Read a lot of Tolkien and a lot about Tolkien

If I’m going to do a series on Tolkien this year I will have to.  I hope to reread The Hobbit, The Lord of the Rings, Author of the Century, and Joseph Loconte’s book.  I hope to read for the first time the Silmarillion and The Fellowship.  I’m starting this one tonight: I’m going to introduce our daughter to The Hobbit while she is still in the womb.

 

Post reviews of ARCs on release day

The blog name kind of implies a focus on release day reviews.  Something I ought to be able to pull off when I have an ARC two months prior.

 

Limit ARC requests to one per month

I don’t want to get in the situation I got into last fall where I had a dozen ARCs all coming out within a three month span.  If I’m going to post reviews in a timely fashion and if I’m going to balance my reading, then I need to limit my ARC requests.

 

Read two classical works

I intentionally left this a bit vague.  It could be The Odyssey, it could be Ivanhoe, it could be Beowulf.  It could be Shakespeare!  I have copies lying around of all but one of those, which helps with that next resolution.  Beowulf would tie in nicely with my planned series on Tolkien.  Maybe I should push Ivanhoe off until I do a series on Robin Hood.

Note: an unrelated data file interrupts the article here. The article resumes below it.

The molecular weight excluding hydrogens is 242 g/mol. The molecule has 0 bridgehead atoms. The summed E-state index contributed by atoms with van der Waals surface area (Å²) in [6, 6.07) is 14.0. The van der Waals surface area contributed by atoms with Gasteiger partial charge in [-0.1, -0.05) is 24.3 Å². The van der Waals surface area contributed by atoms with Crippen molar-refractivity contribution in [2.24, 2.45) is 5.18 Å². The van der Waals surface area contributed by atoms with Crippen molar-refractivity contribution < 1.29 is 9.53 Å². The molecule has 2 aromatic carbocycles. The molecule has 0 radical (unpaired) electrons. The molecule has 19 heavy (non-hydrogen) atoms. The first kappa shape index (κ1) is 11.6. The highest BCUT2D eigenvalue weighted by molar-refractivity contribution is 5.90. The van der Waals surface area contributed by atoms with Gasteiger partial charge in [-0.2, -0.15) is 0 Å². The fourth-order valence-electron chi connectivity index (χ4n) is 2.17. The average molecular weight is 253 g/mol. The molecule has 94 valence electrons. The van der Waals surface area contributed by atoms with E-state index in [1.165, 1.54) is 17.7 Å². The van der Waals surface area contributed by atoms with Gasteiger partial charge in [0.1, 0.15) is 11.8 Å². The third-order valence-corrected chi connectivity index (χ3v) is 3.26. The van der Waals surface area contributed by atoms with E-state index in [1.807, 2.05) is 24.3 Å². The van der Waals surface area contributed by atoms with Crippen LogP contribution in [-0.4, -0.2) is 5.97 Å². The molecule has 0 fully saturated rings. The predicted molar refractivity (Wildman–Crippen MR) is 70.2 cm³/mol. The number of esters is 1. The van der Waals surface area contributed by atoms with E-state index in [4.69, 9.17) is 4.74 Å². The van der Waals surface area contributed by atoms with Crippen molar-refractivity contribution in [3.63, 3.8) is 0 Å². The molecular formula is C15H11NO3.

Get fewer books/Save money on books

These aren’t exactly the same thing, since I get a lot of review copies.  And I have the bad habit of buying a stack of books every time I walk into a used bookstore and buying a lot of books when they show up for $3 in those sale emails.  Which controls the cost but still leaves me with more books than I can possibly read.  So I will work on that.  Maybe even whittle down my TBR.

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About H.P.

Blogs on speculative fiction books at Every Day Should Be Tuesday.
This entry was posted in Sundry and tagged . Bookmark the permalink.

19 Responses to Top Ten Tuesday: Bookish Resolutions

  1. pcbushi says:

    For the Slavic item, I highly recommend checking out the Witcher. The first book is a bunch of short stories, so easy to digest and segment.

    Liked by 1 person

  2. Tammy says:

    I did not understand your blog name until just now! Duh. Thanks for clueing me in!

    Liked by 1 person

  3. Donnalee says:

    Do the many Steven Brust fantasy novels count as Slavic-ish inspired? That might be something of interest to you (or not). I have only started following your blog so don’t know if that is old news and you’ve read them all–!

    Liked by 1 person

  4. Amber says: